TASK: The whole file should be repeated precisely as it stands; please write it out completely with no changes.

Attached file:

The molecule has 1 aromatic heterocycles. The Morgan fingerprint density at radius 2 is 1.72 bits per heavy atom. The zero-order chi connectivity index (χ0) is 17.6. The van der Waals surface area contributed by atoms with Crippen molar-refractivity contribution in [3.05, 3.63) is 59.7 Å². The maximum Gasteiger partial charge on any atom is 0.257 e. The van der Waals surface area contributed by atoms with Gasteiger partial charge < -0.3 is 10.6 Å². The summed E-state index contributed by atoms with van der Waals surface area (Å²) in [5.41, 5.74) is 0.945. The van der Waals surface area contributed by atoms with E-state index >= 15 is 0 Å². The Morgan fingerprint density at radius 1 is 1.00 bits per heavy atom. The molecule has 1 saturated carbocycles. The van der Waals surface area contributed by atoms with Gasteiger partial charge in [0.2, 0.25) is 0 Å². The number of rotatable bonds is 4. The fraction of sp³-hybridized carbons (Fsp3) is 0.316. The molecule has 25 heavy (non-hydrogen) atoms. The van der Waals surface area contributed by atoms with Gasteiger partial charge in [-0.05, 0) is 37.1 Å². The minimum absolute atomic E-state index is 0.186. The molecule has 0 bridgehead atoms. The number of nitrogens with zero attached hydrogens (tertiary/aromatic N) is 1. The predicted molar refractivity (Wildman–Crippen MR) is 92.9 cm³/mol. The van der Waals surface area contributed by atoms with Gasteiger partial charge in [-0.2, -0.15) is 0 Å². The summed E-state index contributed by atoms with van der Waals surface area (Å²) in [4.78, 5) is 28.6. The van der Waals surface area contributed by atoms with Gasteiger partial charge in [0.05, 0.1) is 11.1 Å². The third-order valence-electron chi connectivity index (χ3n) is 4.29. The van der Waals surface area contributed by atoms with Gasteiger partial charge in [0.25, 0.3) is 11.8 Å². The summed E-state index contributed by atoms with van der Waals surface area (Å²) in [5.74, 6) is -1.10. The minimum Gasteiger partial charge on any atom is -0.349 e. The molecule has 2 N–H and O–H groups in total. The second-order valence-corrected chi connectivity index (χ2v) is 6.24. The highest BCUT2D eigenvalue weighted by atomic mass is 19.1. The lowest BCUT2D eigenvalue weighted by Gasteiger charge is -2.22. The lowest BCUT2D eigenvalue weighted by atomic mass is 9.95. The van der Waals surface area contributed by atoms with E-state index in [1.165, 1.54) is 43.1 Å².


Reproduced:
The molecule has 1 aromatic heterocycles. The Morgan fingerprint density at radius 2 is 1.72 bits per heavy atom. The zero-order chi connectivity index (χ0) is 17.6. The van der Waals surface area contributed by atoms with Crippen molar-refractivity contribution in [3.05, 3.63) is 59.7 Å². The maximum Gasteiger partial charge on any atom is 0.257 e. The van der Waals surface area contributed by atoms with Gasteiger partial charge < -0.3 is 10.6 Å². The summed E-state index contributed by atoms with van der Waals surface area (Å²) in [5.41, 5.74) is 0.945. The van der Waals surface area contributed by atoms with E-state index >= 15 is 0 Å². The Morgan fingerprint density at radius 1 is 1.00 bits per heavy atom. The molecule has 1 saturated carbocycles. The van der Waals surface area contributed by atoms with Gasteiger partial charge in [0.2, 0.25) is 0 Å². The number of rotatable bonds is 4. The fraction of sp³-hybridized carbons (Fsp3) is 0.316. The molecule has 25 heavy (non-hydrogen) atoms. The van der Waals surface area contributed by atoms with Gasteiger partial charge in [-0.05, 0) is 37.1 Å². The minimum absolute atomic E-state index is 0.186. The molecule has 0 bridgehead atoms. The number of nitrogens with zero attached hydrogens (tertiary/aromatic N) is 1. The predicted molar refractivity (Wildman–Crippen MR) is 92.9 cm³/mol. The van der Waals surface area contributed by atoms with Gasteiger partial charge in [-0.2, -0.15) is 0 Å². The summed E-state index contributed by atoms with van der Waals surface area (Å²) in [4.78, 5) is 28.6. The van der Waals surface area contributed by atoms with Gasteiger partial charge in [0.05, 0.1) is 11.1 Å². The third-order valence-electron chi connectivity index (χ3n) is 4.29. The van der Waals surface area contributed by atoms with Gasteiger partial charge in [0.25, 0.3) is 11.8 Å². The summed E-state index contributed by atoms with van der Waals surface area (Å²) in [5.74, 6) is -1.10. The minimum Gasteiger partial charge on any atom is -0.349 e. The molecule has 2 N–H and O–H groups in total. The second-order valence-corrected chi connectivity index (χ2v) is 6.24. The highest BCUT2D eigenvalue weighted by atomic mass is 19.1. The lowest BCUT2D eigenvalue weighted by Gasteiger charge is -2.22. The lowest BCUT2D eigenvalue weighted by atomic mass is 9.95. The van der Waals surface area contributed by atoms with E-state index in [1.165, 1.54) is 43.1 Å².